Thematic focuses

The major issues of the Oceanographic Institute

Corals

Did you know that corals are animals and not plants? That they live in symbiosis with algae and have many genes in common with humans? As fascinating as they are fragile, these living beings have unsuspected capacities that are essential to the good health of the coral reefs they build, invaluable reservoirs of life for the ocean.
These grandiose buildings are an important foundation for the marine life of the tropics. They are essential to the lives of hundreds of millions of people, providing their daily food and livelihoods, protecting shorelines when the ocean is rough. But they are now threatened by certain human activities: fishing with explosives, pollution from the land, and especially massive emissions of greenhouse gases.

Corail Cerveau
Aurelia aurita Michel Dagnino
Aurelia aurita © Michel Dagnino - Institut Océanographique de Monaco

Jellyfish

A simple yet complex organism, the jellyfish is often feared by bathers but fascinates scientists. Yet their survival and reproductive abilities seem to be unparalleled. Some of them would even be immortal. Graceful and fragile in appearance, they adapt to marine pollution, take advantage of the excesses of fishing and gradually conquer our seas.

The SHARKS

After 400 million years of dominating the oceans, shark populations have declined by %.in the last 50 years. Sharks are the keystone of marine ecosystems, ensuring their balance and vitality. If sharks were to become extinct or scarce, ecosystems would be disrupted and many other species would be threatened. Our ignorance and greed could then quickly backfire by destabilizing our fisheries, and reducing the richness of the oceans we value so much.

Turtles

Since their return to the marine environment 155 million years ago, turtles have been able to
adapt to major changes in climate and marine environments and
coastal areas. Today, man is forcing them to change much more rapidly.
Unlike other species such as tuna or sharks, the decline of
turtle populations is not just a matter of overexploitation.

ATLANTIC BLUEFIN TUNA

Sought after for its meat since ancient times, Atlantic bluefin tuna is now fetching record prices, not least because of a worldwide craze for sushi and sashimi. This “goose that lays the golden eggs” excites the covetousness and unleashes the passions. Due to overfishing, the marine populations of this highly migratory species have declined to such an extent that an international management plan has had to be put in place. This is beginning to bear fruit, but stocks remain fragile and have not been replenished. The Principality of Monaco is taking action to ensure the survival of this emblematic species of the Mediterranean, a concrete example of the issues and challenges of managing the resources offered to us by the Ocean, and a perfect illustration of our difficulty in consuming in a sustainable manner. It is in this context that the Oceanographic Institute offers you this special report on bluefin tuna, and to highlight the initiatives and federative actions of the Principality of Monaco in this area.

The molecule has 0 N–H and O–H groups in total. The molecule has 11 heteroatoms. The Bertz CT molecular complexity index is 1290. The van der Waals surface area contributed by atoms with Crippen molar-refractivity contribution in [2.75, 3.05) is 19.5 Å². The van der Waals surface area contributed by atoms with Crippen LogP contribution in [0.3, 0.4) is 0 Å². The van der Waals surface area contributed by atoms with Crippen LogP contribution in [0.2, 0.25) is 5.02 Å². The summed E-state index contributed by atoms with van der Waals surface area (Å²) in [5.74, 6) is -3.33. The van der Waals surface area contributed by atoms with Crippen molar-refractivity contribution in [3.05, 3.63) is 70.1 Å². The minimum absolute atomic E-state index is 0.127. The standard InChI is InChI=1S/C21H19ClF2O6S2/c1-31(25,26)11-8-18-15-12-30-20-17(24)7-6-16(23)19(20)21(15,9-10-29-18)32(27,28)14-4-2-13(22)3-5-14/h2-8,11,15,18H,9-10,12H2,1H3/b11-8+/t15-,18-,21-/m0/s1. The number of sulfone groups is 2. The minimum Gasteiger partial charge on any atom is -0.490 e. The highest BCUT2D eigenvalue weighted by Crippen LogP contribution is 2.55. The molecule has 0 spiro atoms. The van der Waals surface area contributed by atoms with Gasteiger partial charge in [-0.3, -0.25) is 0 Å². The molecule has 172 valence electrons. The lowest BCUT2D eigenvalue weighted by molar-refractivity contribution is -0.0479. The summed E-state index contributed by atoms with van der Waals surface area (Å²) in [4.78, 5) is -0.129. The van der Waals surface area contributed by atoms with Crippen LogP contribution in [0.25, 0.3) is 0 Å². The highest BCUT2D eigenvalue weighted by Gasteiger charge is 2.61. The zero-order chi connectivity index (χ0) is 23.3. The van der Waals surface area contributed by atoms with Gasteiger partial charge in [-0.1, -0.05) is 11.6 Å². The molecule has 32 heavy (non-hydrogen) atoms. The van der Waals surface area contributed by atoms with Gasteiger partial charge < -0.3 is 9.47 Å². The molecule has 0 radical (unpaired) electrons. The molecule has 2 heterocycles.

Thunnus Thynnus In Mediterranean Sea
Thunnus Thynnus In Mediterranean Sea
océan et santé

Ocean and health

The Institute of Oceanography is naturally concerned with the relationship between our health, the ocean and preserved biodiversity. Because the Ocean is a source of solutions!

The Ocean heals us, thanks to the molecules produced by marine organisms, and this is just the beginning, as marine organisms can quickly play a role similar to that of their terrestrial cousins for centuries!

Thon Rouge Restaurant

Sustainable consumption

Health & Ocean

The coronavirus pandemic and the resulting unusual situation are particularly difficult times. Paradoxically, it is also an opportunity to question the relationship between human health and the environment around us…

The Institute of Oceanography is naturally concerned with the relationship between our health, the ocean and preserved biodiversity. Because the Ocean is a source of solutions!

The Ocean heals us, thanks to the molecules produced by marine organisms, and this is just the beginning, as marine organisms can quickly play a role similar to that of their terrestrial cousins for centuries!

Marine organisms are also used as study models because they often have characteristics close to the ideal model organism (prolific in embryos, simple and reproducible cell lineage, often external embryonic development, etc.). They have led to major discoveries in the varied fields of physiology, medicine and chemistry, including several Nobel prizes.

Everyday good health starts with a healthy and balanced diet. Every day, the ocean provides some of the elements that our metabolism needs, but the quality of the environment must be preserved!

Santé & Océan
Exemple d'aire marine protégée

PROTECTED MARINE AREAS

According to experts, the Ocean could recover substantially by 2050, if major pressures, including climate change, are mitigated. Preserving and rebuilding marine life is a great and achievable challenge for mankind, an ethical obligation and a smart economic goal to achieve a sustainable future.

Marine Protected Areas (designated by the acronym “MPAs”) are among the solutions to be implemented, rapidly and massively, to safeguard marine ecosystems. The Principality of Monaco is campaigning for the creation of Marine Protected Areas that are representative of sensitive ecosystems, connected, efficiently managed, sufficiently financed and linked to other solutions. By 2030, 30% of the world’s marine areas should benefit from strong protection and 100% of the ocean should be properly managed.

See also